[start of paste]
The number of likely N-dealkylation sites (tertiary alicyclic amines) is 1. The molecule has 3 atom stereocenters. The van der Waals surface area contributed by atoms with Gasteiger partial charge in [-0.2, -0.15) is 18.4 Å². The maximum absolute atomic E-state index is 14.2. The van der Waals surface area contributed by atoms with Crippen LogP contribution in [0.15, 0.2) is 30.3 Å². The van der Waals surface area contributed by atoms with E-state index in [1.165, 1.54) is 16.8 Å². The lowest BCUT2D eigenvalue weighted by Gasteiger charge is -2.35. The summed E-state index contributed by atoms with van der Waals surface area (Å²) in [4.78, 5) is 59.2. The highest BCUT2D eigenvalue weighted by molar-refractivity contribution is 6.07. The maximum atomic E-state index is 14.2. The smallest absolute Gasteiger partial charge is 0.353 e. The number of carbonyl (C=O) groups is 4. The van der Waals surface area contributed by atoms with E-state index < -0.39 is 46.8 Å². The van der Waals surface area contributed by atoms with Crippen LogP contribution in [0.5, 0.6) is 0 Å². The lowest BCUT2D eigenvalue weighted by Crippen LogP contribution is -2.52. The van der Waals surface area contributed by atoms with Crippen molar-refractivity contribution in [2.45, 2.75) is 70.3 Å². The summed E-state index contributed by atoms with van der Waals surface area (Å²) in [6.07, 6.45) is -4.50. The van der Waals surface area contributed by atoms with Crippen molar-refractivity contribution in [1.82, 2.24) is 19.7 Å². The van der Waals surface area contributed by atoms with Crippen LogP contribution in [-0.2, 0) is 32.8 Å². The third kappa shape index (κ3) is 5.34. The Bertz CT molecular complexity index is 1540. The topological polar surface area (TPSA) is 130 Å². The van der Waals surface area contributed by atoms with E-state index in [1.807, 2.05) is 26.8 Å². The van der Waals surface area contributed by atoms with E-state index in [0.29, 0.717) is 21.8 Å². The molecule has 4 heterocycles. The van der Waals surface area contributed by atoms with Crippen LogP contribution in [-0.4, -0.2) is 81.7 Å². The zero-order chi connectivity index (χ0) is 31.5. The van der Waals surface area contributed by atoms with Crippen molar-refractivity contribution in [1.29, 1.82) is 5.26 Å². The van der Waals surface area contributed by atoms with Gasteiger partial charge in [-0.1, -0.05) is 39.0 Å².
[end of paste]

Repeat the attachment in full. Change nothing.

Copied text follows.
The number of likely N-dealkylation sites (tertiary alicyclic amines) is 1. The molecule has 3 atom stereocenters. The van der Waals surface area contributed by atoms with Gasteiger partial charge in [-0.2, -0.15) is 18.4 Å². The maximum absolute atomic E-state index is 14.2. The van der Waals surface area contributed by atoms with Crippen LogP contribution in [0.15, 0.2) is 30.3 Å². The van der Waals surface area contributed by atoms with E-state index in [1.165, 1.54) is 16.8 Å². The lowest BCUT2D eigenvalue weighted by Gasteiger charge is -2.35. The summed E-state index contributed by atoms with van der Waals surface area (Å²) in [4.78, 5) is 59.2. The highest BCUT2D eigenvalue weighted by molar-refractivity contribution is 6.07. The maximum atomic E-state index is 14.2. The smallest absolute Gasteiger partial charge is 0.353 e. The number of carbonyl (C=O) groups is 4. The van der Waals surface area contributed by atoms with E-state index < -0.39 is 46.8 Å². The van der Waals surface area contributed by atoms with Crippen LogP contribution in [0.5, 0.6) is 0 Å². The lowest BCUT2D eigenvalue weighted by Crippen LogP contribution is -2.52. The van der Waals surface area contributed by atoms with Crippen molar-refractivity contribution in [2.45, 2.75) is 70.3 Å². The summed E-state index contributed by atoms with van der Waals surface area (Å²) in [6.07, 6.45) is -4.50. The van der Waals surface area contributed by atoms with Crippen molar-refractivity contribution in [1.82, 2.24) is 19.7 Å². The van der Waals surface area contributed by atoms with Crippen LogP contribution in [-0.2, 0) is 32.8 Å². The third kappa shape index (κ3) is 5.34. The Bertz CT molecular complexity index is 1540. The topological polar surface area (TPSA) is 130 Å². The van der Waals surface area contributed by atoms with E-state index in [1.807, 2.05) is 26.8 Å². The van der Waals surface area contributed by atoms with E-state index in [0.29, 0.717) is 21.8 Å². The molecule has 4 heterocycles. The van der Waals surface area contributed by atoms with Crippen LogP contribution in [-0.4, -0.2) is 81.7 Å². The zero-order chi connectivity index (χ0) is 31.5. The van der Waals surface area contributed by atoms with Crippen molar-refractivity contribution in [1.29, 1.82) is 5.26 Å². The van der Waals surface area contributed by atoms with Gasteiger partial charge in [-0.1, -0.05) is 39.0 Å².